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Leadership

Women Empowering Women: Inspirations and Resources from Seasoned Female Leaders

Seasoned female leaders across fields and sectors in Indy share inspirations to draw from, issues facing women today, and resources and advice for bold leadership.

Women's History Month header

March 18, 2020

In our extended network, women are championing female leadership across Indy. We’re honored to have many seasoned female alumni and supporters who are driving change for equity in classrooms and schools, as well as in every major sector and field that impacts our students and families. 

Below, our female leaders share their greatest inspirations, call out some of the issues that continue to challenge women, and provide skills and resources for ongoing support and growth. These voices include:

Drawing from Inspiration

Trailblazers paving the path for future female leaders

“Our city and state are full of tremendous female leaders who are paving the way for the next generation to continue the arc of progress and serve our community. Aleesia Johnson (New Jersey ’02), the Superintendent of Indianapolis Public Schools, has been a long-time inspiration to me. She coached me through my second year of teaching at IPS, and I have learned from her courage to have tough conversations and stay relentlessly focused on what is best for children.” -Stephanie

 “My most recent inspiration is poet, writer, and activist Mari Evans because of the education reform work she did for Indy. Evans and others like her keep me going in pursuit of closing the racial diversity gap in our classrooms. I’m in classrooms often, and students are wide-eyed when I walk in because they’re not used to teachers of color. This reality encourages me to move forward. Whatever work I do, I will continue to support increasing the number of teachers of color and focus on changing, and expanding, teachers’ mindsets.” -Allissa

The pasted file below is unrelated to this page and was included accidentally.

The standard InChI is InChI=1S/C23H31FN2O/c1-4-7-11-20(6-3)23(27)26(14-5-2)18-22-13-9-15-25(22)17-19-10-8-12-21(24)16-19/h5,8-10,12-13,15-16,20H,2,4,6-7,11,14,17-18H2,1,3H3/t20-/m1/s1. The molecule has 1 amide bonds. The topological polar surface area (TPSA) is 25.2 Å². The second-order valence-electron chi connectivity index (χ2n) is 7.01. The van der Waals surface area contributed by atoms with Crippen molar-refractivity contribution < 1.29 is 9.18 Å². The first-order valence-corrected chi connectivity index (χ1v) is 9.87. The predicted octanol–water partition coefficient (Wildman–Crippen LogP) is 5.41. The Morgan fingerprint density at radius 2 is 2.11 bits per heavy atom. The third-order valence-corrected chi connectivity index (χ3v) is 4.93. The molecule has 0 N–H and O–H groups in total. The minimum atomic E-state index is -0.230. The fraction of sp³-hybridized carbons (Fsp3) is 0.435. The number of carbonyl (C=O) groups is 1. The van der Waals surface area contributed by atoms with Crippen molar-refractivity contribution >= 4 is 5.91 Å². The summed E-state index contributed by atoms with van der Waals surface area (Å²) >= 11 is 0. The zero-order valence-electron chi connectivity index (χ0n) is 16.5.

Female mentors and colleagues who encourage, support, and empower

“I am fortunate to have been mentored by two tremendous local business leaders: Bridget Boyle, Vice President of Human Resources North America at Roche Diagnostics, and Joyce Irwin, Community Health Network Foundation President and CEO. These women encourage me to do more than I think is possible and intentionally equip other women to lead. Just as critical are the amazing female leaders that surround me at Ascend and push me to be my best self everyday.” -Stephanie

“My deceased mother. She had a heart of giving and I hope to carry on that tradition in my family.” -Cindy

“I am incredibly inspired by women leaders of color in education and within my organization in particular. When I see them helping to shape the future of our organization with a very clear-eyed focus on students and communities, it gives me permission to also be unapologetic about who we do this work for.” -JuDonne

“I have a voice to speak on behalf of other women, and I’m proud to use it in every room I’m in.”

Tiffany Benjamin

Lilly Foundation

Navigating Challenges that Disproportionately Affect Women

Work-life balance

“As a mother of three young children, I often think finding balance – both professionally and personally – can be challenging. We need to ensure more workplaces appreciate that the value of their employees isn’t based on the number of continuous hours they sit at a desk, but on the quality of their work and their engagement and commitment to an organization’s mission. At Lilly, last year we expanded parental leave to better accommodate all our employees and support them in achieving their personal and professional goals.” -Tiffany